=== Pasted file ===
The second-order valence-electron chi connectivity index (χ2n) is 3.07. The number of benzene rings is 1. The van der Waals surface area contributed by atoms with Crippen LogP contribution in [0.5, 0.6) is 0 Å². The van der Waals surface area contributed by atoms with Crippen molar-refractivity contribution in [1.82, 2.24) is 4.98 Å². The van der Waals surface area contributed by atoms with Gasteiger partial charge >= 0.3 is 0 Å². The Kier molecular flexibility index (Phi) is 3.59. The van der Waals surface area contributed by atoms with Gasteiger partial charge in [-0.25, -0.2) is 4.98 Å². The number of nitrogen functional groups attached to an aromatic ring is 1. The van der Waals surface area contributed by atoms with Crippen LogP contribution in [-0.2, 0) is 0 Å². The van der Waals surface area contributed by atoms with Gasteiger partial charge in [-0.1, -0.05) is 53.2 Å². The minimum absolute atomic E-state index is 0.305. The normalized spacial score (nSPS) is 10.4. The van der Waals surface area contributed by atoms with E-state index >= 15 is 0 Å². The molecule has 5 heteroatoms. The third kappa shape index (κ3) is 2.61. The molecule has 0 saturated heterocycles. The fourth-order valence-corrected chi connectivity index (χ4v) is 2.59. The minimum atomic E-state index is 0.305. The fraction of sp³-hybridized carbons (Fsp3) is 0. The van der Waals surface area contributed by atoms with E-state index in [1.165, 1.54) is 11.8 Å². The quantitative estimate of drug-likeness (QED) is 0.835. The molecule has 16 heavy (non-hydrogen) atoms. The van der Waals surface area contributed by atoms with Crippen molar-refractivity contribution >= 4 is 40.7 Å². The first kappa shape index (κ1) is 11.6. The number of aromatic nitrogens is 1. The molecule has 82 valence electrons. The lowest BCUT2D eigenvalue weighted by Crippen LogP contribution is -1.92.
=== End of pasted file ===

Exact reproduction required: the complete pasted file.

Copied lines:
The second-order valence-electron chi connectivity index (χ2n) is 3.07. The number of benzene rings is 1. The van der Waals surface area contributed by atoms with Crippen LogP contribution in [0.5, 0.6) is 0 Å². The van der Waals surface area contributed by atoms with Crippen molar-refractivity contribution in [1.82, 2.24) is 4.98 Å². The van der Waals surface area contributed by atoms with Gasteiger partial charge >= 0.3 is 0 Å². The Kier molecular flexibility index (Phi) is 3.59. The van der Waals surface area contributed by atoms with Gasteiger partial charge in [-0.25, -0.2) is 4.98 Å². The number of nitrogen functional groups attached to an aromatic ring is 1. The van der Waals surface area contributed by atoms with Crippen LogP contribution in [-0.2, 0) is 0 Å². The van der Waals surface area contributed by atoms with Gasteiger partial charge in [-0.1, -0.05) is 53.2 Å². The minimum absolute atomic E-state index is 0.305. The normalized spacial score (nSPS) is 10.4. The van der Waals surface area contributed by atoms with E-state index >= 15 is 0 Å². The molecule has 5 heteroatoms. The third kappa shape index (κ3) is 2.61. The molecule has 0 saturated heterocycles. The fourth-order valence-corrected chi connectivity index (χ4v) is 2.59. The minimum atomic E-state index is 0.305. The fraction of sp³-hybridized carbons (Fsp3) is 0. The van der Waals surface area contributed by atoms with E-state index in [1.165, 1.54) is 11.8 Å². The quantitative estimate of drug-likeness (QED) is 0.835. The molecule has 16 heavy (non-hydrogen) atoms. The van der Waals surface area contributed by atoms with Crippen molar-refractivity contribution >= 4 is 40.7 Å². The first kappa shape index (κ1) is 11.6. The number of aromatic nitrogens is 1. The molecule has 82 valence electrons. The lowest BCUT2D eigenvalue weighted by Crippen LogP contribution is -1.92.